Donald “Cowboy” Cerrone’s anger toward Diego Sanchez has dissipated, but there’s residual fury in there.
It’s Alex Morono, Cerrone said, who now must pay.
“I still have that malicious intent on hurting this (expletive) because I’ve still got the Diego fire,” Edgewood’s Cerrone said this week in an interview with mmajunkie.com. “So I’m planning every punch and every kick to be lethal, and I don’t want the kid to make it out of the first round.”
Cerrone (36-15) and Morono (18-7) are scheduled to meet in the welterweight co-main event of a UFC Fight Night MMA card in Las Vegas, Nevada. Morono stepped in as a late replacement for Sanchez, Cerrone’s former teammate at Albuquerque’s Jackson-Wink MMA, after Sanchez was released by the UFC.
Sanchez-Cerrone was to be a genuine grudge match. The former teammates had feuded the past two years after first Cerrone, then Sanchez left Jackson-Wink. Before Sanchez’s removal, Cerrone made it clear he intended to punish Sanchez for real or perceived insults.
Now, though, Cerrone said he has found it hard to stay angry with Sanchez because he believes trainer Josh Fabia, not Sanchez, has been pulling the strings and is primarily responsible for the fighter’s demise in the UFC.
“I don’t know if it’s (Sanchez) guiding the horse,” Cerrone said. “I think he’s just running blind and this other jamoke … is showing him down the path.
“… I feel bad for you, Diego.”
Cerrone, meanwhile, has his own professional concerns. He’s 0-4 with one no contest in his last five fights, and UFC President Dana White has expressed concern about the popular veteran’s well-being.
At age 38 and with 51 professional fights to his credit, Cerrone understands the situation. And even if he wins on Saturday, a victory over an unranked fighter would do only so much to reverse the trend. Should he lose, particularly should he lose badly, there could be consequences.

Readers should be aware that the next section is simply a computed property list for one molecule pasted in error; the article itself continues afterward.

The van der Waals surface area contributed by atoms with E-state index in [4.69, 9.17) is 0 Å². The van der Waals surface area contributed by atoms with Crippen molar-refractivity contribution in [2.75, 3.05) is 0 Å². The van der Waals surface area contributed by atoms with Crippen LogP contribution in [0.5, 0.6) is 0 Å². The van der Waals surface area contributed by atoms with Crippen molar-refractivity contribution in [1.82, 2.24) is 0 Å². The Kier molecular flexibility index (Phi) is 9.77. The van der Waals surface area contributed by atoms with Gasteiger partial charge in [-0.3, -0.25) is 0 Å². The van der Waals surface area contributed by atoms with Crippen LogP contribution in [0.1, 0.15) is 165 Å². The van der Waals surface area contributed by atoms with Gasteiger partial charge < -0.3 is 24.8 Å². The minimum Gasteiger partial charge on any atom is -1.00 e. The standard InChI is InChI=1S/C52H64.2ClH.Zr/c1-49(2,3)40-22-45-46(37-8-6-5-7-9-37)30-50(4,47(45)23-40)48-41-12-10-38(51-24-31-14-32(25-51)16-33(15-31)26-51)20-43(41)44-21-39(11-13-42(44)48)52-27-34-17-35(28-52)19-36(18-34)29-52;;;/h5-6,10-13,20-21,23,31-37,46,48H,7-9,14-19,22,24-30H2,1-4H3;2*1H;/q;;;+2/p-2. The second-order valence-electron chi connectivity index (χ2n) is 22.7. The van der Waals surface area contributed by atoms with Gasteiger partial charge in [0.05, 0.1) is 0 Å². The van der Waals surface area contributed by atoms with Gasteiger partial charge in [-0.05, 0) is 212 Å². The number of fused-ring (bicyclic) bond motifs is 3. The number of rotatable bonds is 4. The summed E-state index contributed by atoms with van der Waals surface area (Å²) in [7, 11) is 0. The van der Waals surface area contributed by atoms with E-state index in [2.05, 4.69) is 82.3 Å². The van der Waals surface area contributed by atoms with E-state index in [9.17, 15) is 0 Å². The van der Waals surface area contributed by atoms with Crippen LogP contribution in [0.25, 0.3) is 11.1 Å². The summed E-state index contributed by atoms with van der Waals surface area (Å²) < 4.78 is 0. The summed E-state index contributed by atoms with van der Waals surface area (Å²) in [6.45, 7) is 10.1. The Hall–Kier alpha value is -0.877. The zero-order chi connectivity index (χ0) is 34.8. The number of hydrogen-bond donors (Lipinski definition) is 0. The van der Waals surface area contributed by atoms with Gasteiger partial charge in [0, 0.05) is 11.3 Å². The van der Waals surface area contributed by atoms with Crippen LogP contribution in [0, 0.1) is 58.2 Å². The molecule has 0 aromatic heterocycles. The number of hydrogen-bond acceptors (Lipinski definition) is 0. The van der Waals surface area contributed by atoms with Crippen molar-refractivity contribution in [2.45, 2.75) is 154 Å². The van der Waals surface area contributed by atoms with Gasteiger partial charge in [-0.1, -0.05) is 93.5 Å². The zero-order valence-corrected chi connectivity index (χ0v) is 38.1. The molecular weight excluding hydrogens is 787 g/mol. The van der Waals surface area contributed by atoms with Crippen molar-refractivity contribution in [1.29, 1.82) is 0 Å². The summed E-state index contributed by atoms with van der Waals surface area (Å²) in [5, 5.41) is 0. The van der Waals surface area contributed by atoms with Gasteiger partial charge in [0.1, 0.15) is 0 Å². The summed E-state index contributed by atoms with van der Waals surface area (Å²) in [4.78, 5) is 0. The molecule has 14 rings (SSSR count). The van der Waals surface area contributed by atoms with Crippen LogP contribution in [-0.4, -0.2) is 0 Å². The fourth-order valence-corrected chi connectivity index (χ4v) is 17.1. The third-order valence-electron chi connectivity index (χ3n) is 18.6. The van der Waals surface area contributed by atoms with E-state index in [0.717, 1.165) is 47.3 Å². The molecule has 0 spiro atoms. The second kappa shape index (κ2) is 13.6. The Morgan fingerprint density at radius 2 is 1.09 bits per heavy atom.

His response: a fighter fights.
“I’m not like, ‘Oh, I have to win,'” he said. “This isn’t a must-win. It’s, I get to go win. I get to fight. I get to do what I love.”
Still, each Cerrone fight is meaningful because each adds to his legacy.
Saturday’s fight will be his 37th in UFC competition, tying him with Jim Miller for the most in the organization’s history. Cerrone’s 23 UFC wins, 16 finishes (tied with Charles Oliveira) and 20 knockdowns already rank No. 1.
“That’s what I want to do, go set records,” he said. “… I want these young kids coming up to say, ‘Man, one day I want to be him.
“But I’m still here, (expletive), so get in line.”
THE WEIGH-IN: Albuquerque’s Michelle Waterson (18-8), Cerrone’s former Jackson-Wink teammate, weighed in at the flyweight limit of 125 pounds for her five-round main-event fight Saturday against Brazil’s Marina Rodriguez (13-1-2). Rodriguez weighed in at 125½, a permissible half-pound over the limit for a non-title fight.
Cerrone weighed in at the welterweight limit of 170 pounds, extending his streak of never having missed weight during his UFC career. Morono weighed in at 170½ pounds.
Heavyweight Maurice Greene (9-5), Waterson’s Jackson-Wink teammate, weighed in at 237 pounds for his fight against Brazil’s Marcos Rogerio de Lima (17-7-1). De Lima weighed in at 264½ pounds, barely under the UFC’s maximum allowed weight of 265.
THE ODDS: Waterson was listed on Friday as a plus-175 underdog, meaning a bet of $100 would pay $175 should she win. Rodriguez was a minus-210 favorite, meaning a wager of $210 would pay a profit of $100 if she wins.
Cerrone was a minus-190 favorite against Morono, who was listed at plus-160. Greene was a plus-165 underdog against de Lima, who was listed at minus-185.
PATCHY WINS: MMA featherweight Patchy Mix, who trains in Albuquerque at Jackson-Wink, defeated Albert Morales by third-round submission (arm triangle choke) Friday night on a Bellator card at Mohegan Sun Arena in Uncasville, Connecticut. Mix is 14-1, Morales 10-7-1.